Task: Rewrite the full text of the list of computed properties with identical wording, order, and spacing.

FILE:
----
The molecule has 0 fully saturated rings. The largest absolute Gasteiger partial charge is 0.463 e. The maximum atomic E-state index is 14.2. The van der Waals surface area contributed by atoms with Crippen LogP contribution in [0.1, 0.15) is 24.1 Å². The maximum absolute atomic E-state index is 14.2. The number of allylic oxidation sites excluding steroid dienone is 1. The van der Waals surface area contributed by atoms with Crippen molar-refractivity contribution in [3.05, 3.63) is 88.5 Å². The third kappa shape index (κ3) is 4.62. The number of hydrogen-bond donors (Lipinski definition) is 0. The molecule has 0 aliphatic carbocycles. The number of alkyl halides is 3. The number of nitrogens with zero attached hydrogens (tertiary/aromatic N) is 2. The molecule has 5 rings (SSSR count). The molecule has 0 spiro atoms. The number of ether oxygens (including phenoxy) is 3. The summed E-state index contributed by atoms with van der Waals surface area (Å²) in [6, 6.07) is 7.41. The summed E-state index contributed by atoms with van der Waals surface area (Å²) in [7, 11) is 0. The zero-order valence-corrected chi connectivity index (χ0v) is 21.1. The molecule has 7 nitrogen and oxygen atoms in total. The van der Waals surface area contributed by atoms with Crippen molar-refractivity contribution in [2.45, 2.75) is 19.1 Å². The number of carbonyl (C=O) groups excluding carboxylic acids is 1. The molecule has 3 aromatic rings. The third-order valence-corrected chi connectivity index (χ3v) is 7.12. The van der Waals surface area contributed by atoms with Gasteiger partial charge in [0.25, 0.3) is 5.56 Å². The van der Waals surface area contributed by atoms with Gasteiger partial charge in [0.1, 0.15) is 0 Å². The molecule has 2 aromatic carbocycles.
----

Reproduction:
The molecule has 0 fully saturated rings. The largest absolute Gasteiger partial charge is 0.463 e. The maximum atomic E-state index is 14.2. The van der Waals surface area contributed by atoms with Crippen LogP contribution in [0.1, 0.15) is 24.1 Å². The maximum absolute atomic E-state index is 14.2. The number of allylic oxidation sites excluding steroid dienone is 1. The van der Waals surface area contributed by atoms with Crippen molar-refractivity contribution in [3.05, 3.63) is 88.5 Å². The third kappa shape index (κ3) is 4.62. The number of hydrogen-bond donors (Lipinski definition) is 0. The molecule has 0 aliphatic carbocycles. The number of alkyl halides is 3. The number of nitrogens with zero attached hydrogens (tertiary/aromatic N) is 2. The molecule has 5 rings (SSSR count). The molecule has 0 spiro atoms. The number of ether oxygens (including phenoxy) is 3. The summed E-state index contributed by atoms with van der Waals surface area (Å²) in [6, 6.07) is 7.41. The summed E-state index contributed by atoms with van der Waals surface area (Å²) in [7, 11) is 0. The zero-order valence-corrected chi connectivity index (χ0v) is 21.1. The molecule has 7 nitrogen and oxygen atoms in total. The van der Waals surface area contributed by atoms with Crippen molar-refractivity contribution in [2.45, 2.75) is 19.1 Å². The number of carbonyl (C=O) groups excluding carboxylic acids is 1. The molecule has 3 aromatic rings. The third-order valence-corrected chi connectivity index (χ3v) is 7.12. The van der Waals surface area contributed by atoms with Gasteiger partial charge in [0.25, 0.3) is 5.56 Å². The van der Waals surface area contributed by atoms with Gasteiger partial charge in [0.1, 0.15) is 0 Å². The molecule has 2 aromatic carbocycles.